12 April 2013
The Department of Environmental Affairs has declared South Africa’s first offshore marine protected area (MPA), over the Prince Edward Islands, as part of its efforts to protect the country’s offshore and deep ocean areas.
“The Prince Edward Islands MPA is a significant contribution to the conservation of global biodiversity,” Environmental Affairs Minister Edna Molewa said in a statement on Tuesday.
It forms part of the country’s National Protected Areas strategy, which aims to structure how protected areas are declared in order to maximise conservation benefits.
The strategy highlighted South Africa’s lack of offshore protected areas and suggested the Prince Edward Islands – almost 2 000 kilometres off the country’s mainland – for protection.
“The new MPA is intended to contribute to the protection of unique species, habitats and ecosystem processes,” Molewa said.
“It will also provide scientific reference points that can inform the future management of the area and to be able to understand better the impacts of climate change on the whole Southern Ocean.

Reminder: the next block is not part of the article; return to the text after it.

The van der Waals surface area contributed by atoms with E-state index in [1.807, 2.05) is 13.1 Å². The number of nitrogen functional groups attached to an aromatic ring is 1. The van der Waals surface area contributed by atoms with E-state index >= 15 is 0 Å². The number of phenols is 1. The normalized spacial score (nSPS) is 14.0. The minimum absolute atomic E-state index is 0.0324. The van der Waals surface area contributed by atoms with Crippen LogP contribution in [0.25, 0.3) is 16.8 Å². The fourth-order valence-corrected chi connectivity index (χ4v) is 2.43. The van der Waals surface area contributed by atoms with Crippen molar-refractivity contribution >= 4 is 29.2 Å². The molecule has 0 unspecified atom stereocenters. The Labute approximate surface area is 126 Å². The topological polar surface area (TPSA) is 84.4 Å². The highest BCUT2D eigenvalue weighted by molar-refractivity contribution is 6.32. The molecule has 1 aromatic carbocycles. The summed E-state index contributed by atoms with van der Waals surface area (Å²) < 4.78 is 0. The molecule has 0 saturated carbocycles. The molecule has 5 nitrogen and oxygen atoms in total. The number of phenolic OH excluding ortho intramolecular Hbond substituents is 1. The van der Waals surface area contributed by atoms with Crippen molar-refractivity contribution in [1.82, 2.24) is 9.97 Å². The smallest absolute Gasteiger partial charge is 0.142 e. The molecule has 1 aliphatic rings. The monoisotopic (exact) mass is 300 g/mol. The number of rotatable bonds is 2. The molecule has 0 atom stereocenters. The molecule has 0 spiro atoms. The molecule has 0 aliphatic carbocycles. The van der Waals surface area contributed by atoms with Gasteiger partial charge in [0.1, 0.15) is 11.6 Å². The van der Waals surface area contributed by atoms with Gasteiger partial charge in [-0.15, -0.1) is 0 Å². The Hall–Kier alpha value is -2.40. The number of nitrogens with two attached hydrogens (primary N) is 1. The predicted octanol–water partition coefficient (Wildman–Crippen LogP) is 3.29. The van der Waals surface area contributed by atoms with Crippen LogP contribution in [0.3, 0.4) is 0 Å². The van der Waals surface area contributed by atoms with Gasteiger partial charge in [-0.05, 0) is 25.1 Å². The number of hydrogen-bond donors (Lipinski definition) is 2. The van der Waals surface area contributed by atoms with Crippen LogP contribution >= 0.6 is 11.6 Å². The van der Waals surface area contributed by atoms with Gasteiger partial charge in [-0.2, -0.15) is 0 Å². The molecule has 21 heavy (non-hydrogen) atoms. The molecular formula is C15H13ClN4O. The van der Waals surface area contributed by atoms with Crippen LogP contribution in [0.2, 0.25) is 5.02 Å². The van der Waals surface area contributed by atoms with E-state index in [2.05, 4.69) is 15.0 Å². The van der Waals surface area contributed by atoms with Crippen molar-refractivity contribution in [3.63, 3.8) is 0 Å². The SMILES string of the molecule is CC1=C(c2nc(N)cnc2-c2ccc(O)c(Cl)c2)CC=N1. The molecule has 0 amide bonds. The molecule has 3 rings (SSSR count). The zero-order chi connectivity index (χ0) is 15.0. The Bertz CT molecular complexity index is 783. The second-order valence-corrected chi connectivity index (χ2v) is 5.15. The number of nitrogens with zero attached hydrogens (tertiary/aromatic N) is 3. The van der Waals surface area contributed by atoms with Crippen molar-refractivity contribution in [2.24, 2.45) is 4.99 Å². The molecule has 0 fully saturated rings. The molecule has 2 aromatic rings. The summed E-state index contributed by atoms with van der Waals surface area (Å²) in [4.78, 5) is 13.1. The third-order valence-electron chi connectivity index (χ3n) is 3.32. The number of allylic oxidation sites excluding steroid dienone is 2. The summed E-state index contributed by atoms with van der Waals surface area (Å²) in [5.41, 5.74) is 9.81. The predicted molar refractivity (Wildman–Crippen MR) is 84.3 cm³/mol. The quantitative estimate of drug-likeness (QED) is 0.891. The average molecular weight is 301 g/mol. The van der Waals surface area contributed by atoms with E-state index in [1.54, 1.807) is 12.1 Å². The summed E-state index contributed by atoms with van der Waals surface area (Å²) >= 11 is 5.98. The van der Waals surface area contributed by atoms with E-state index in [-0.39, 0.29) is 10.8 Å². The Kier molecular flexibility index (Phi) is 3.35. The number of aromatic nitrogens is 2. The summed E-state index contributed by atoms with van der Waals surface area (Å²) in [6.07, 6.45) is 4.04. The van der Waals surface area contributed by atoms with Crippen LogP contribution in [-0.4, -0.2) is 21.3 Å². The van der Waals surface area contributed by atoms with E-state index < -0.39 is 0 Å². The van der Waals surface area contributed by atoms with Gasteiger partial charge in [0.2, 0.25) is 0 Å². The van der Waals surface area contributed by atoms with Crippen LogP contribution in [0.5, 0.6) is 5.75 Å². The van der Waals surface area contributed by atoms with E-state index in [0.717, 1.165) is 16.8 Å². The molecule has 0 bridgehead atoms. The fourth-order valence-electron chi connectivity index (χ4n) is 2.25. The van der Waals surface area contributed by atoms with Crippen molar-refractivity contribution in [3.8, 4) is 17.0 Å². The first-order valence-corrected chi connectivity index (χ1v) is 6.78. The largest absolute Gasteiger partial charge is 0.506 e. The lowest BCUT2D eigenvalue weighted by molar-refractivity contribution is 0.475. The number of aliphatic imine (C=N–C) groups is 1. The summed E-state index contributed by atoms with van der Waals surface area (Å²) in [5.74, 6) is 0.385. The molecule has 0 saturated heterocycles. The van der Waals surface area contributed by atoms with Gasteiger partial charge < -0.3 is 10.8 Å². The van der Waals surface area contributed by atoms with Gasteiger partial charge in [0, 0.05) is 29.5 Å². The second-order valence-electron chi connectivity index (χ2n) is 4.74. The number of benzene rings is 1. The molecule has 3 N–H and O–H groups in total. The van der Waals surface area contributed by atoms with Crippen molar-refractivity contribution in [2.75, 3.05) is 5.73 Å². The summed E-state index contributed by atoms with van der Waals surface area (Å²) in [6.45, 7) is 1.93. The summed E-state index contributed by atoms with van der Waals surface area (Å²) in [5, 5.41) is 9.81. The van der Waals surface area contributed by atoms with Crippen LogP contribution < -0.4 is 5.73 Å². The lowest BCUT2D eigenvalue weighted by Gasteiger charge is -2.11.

‘Ecologically sustainable marine resources’
“It will also contribute to integrated and ecologically sustainable management of marine resources of the area,” she said.
Under the MPA there will be three zones: a 12 nautical mile sanctuary (no take) zone; four restricted zones, where fishing is limited; and a controlled zone to link the four restricted zones.
The sanctuary zone was designated to preserve the ecosystem and enable the recovery of islands’ toothfish populations. “
“The MPA will still allow limited utilisation of Patagonian toothfish resources by South African vessels outside the sanctuary area,” the department said.
It will be tightly controlled though. “The marine biodiversity of the Prince Edward Islands is of global importance.”
Three species of seals, four species of penguin and five of albatross breed on the islands and the MPA will enable their preservation.
“Given the scarcity of land masses in the Southern Ocean, sub-Antarctic islands contain vast populations of seals and seabirds, which use these islands to breed and moult,” the department said.
“This means that these islands are critical to the conservation of such species as they are forced to aggregate in high densities where they are vulnerable to disturbance and the threat of introduced predators or pathogens.”